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The Airmen's Stories - AC1 J B Mills


John Bailie Mills was born in 1921 in Ballyhay, Northern Ireland, his father Samuel had earlier returned from Philadelphia in the USA. His mother died of consumption in 1927.

He attended Ballyvester, Castle Gardens and Movilla elementary schools, leaving at the age of 14 to take up a position as apprentice electrician with Lewers Carroll & Co Ltd. in 1935.

He joined the RAF in December 1938 as an Aircrafthand. After completing his training he was posted to the BEF in France, based at Arras where he was a member of a Lewis Gun crew.



After withdrawing in the face of the German advance in May 1940 his unit retreated along the coast through Dunkirk and Cherbourg, eventually being evacuated in one of the last ships out of St. Nazaire.

Mills volunteered for aircrew duties and after a short radar course was posted to 23 Squadron at Collyweston on 1st July 1940.

Mills flew his first operational sortie on 28th July and he was still serving with 23 Squadron in November 1940.

His logbook for his time with 23 Squadron shows he flew alongside F/O Harding, P/O Gawith, Sgt. Dann, P/O Orgias, P/O Pushman, F/Sgt. Burton, P/O Ensor, Sgt. Young, F/Lt. Woodward, P/O Duff, Sgt. Loveridge and Sgt. Rose.

He was posted away from the squadron on 15th March 1941 to join 85 Squadron under S/Ldr. Peter Townsend. The squadron was exchanging its Hurricanes for the Douglas Havoc and changing its role to night-fighting, the Havoc carrying a pilot and radar operator.



Mills developed septicaemia and after treatment was declared medically unfit to fly, his last logged flight was on 2nd April 1941 in Havoc VY*C flown by Sgt. Berkeley, he had previously flown with him or Sgt. Calderwood.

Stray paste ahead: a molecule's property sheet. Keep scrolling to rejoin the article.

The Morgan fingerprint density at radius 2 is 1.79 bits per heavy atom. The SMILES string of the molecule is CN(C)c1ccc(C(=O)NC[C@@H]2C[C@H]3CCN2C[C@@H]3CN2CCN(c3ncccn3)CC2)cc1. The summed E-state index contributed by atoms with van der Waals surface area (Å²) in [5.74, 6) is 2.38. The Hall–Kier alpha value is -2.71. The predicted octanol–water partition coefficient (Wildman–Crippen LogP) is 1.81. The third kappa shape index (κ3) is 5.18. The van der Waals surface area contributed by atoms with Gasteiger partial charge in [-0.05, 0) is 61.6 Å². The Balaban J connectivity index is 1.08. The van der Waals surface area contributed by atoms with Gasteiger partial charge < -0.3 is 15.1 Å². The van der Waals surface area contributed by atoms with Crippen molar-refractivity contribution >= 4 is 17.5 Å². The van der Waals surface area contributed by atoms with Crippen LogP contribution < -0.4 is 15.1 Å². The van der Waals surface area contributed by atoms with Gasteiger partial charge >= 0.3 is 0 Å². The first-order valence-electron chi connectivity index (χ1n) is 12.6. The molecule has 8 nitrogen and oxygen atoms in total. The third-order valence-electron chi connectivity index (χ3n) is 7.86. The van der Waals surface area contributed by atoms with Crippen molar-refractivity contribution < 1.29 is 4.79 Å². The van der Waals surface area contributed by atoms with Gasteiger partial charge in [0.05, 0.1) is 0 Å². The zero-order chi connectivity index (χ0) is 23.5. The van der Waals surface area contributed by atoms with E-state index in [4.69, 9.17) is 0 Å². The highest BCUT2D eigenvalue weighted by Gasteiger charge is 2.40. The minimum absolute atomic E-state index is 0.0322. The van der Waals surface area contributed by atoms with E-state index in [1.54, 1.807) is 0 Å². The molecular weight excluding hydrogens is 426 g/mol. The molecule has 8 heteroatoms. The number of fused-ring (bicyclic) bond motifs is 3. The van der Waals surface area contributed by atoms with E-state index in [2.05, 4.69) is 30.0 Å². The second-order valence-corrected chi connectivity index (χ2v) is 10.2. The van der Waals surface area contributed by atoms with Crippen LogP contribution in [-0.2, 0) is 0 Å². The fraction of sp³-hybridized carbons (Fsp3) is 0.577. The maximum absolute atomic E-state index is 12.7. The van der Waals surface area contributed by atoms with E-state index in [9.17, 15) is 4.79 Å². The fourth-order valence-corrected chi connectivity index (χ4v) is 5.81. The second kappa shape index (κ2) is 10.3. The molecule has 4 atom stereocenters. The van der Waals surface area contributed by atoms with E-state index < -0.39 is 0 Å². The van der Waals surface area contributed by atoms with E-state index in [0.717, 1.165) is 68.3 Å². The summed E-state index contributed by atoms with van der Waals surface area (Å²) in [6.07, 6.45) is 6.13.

He was then assigned to an RAF Forward Control Post preparing for the invasion of France. Some time after D-Day he went ashore at Gold Beach, driving one of the units vehicles.

Once landing areas had been secured or built, they were occupied by Hawker Typhoon squadrons, Mills's unit would direct them using the 'cab rank' system to bring immediate close support to advancing ground forces.

He remained with the unit till the end of the war in Europe, taking part in the Rhine crossing and being present at Lubeck when Allied forces linked up with the Russians.

Mills was selected for posting to the Far East where the war with Japan was still in progress and he sailed in the SS Uganda to Sydney, Australia in early 1945. He was involved with supply line maintenance to the Pacific Theatre, working on Douglas Dakotas.

Mills returned on the RMS Athlone Castle and was demobbed in Northern Ireland in 1946.

He married Rose, a primary school teacher, in Belfast and settled in Whiteabbey (below).



A career in the GPO telephone exchange in Belfast followed, he spent 30 years there, rising from telephonist to supervisor at the Central Exchange in the Markets area of Belfast. He worked night shifts during the Troubles and often managed the 999 operations (below, Mills standing right).



After retiring he was occupied by his three children, six grandchildren and four great-grandchildren plus attending the local gym until age 91.

Mills died from a heart attack aged 93 on 30th October 2014.



The majority of research and all images courtesy of his eldest son, Peter John Mills.


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